Starting when I was 5, my mom would occasionally send me to the store. This entailed walking a few blocks, crossing a number of streets including one busy intersection with a light and four lanes of traffic, getting stuff - usually a single item, a head of lettuce or something like that - paying for it, and carrying it home.

My mom did these things to teach me responsibility. It seems to have sort of worked.

She'd be thrown in jail today, no doubt.

In our own experience, our children walk themselves to school about a 1/2 mile away. Since they have a flexible schedule, they are sometimes walking to or from school during the day when no other children are about. AND - being little kids, they tend to dally - there's stuff to look at on any walk, or maybe a fantasy to work through as you wander.

Fortunately, our local cops are pretty sane - they have been called by people panicked to see kids walking on the sidewalks b y themselves when they should not be there. One cop even mentioned that there has been a single stranger abduction of a child in the 100 plus year history of our city.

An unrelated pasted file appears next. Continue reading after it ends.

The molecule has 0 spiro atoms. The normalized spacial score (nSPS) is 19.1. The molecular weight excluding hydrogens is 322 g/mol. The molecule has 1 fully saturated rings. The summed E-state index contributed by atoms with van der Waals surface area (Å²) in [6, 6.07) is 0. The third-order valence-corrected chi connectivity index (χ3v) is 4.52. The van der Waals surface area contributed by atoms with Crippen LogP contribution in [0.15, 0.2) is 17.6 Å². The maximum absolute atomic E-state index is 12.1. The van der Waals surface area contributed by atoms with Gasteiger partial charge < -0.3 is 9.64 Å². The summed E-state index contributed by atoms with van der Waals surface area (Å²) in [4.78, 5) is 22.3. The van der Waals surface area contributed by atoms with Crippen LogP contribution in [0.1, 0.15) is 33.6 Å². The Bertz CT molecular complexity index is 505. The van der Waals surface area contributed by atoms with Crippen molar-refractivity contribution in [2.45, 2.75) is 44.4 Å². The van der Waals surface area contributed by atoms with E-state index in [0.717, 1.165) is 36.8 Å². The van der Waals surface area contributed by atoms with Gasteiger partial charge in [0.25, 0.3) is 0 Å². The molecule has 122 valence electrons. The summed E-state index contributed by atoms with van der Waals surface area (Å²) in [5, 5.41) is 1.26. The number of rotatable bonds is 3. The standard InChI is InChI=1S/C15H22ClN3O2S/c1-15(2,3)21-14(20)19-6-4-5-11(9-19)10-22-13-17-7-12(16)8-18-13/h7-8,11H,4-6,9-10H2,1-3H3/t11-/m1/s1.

There may be plenty wrong with a mom having to work while her 9 year old child is out for the summer, but having the kid spend the day at the park is not what's wrong here.

Joseph Moore said...

Correction: NOT been as single abduction...

Anonymous said...

Anonymous, 18-year-olds who are active duty military CAN drink legally.

Darwin said...


Your comment caused me to look it up.

Apparently US DoD policy is that military base drinking ages mirror those of the host country. So in Germany where the drinking age is lower, 18-year-old soldiers, sailors, Marines, etc., can legally drink. In the US a lower drinking age used to apply, but after lobbying in the '80s by MADD a new policy was put in place matching base drinking ages to state drinking ages, which are now all 21. So while on US soil military personnel are bound by the US drinking age.

Skywalker said...

When I read about the woman who let her kid play at the park while she worked and the resulting charges of child neglect and possible jail time, I was horrified. This woman needs help, a babysitter or a friend, and maybe a little understanding. Instead we've got legal fees, stress, probably her kid is in foster care, and possibly she'll go to jail. How does this help her or her kid? How can people be so stupid or so cruel?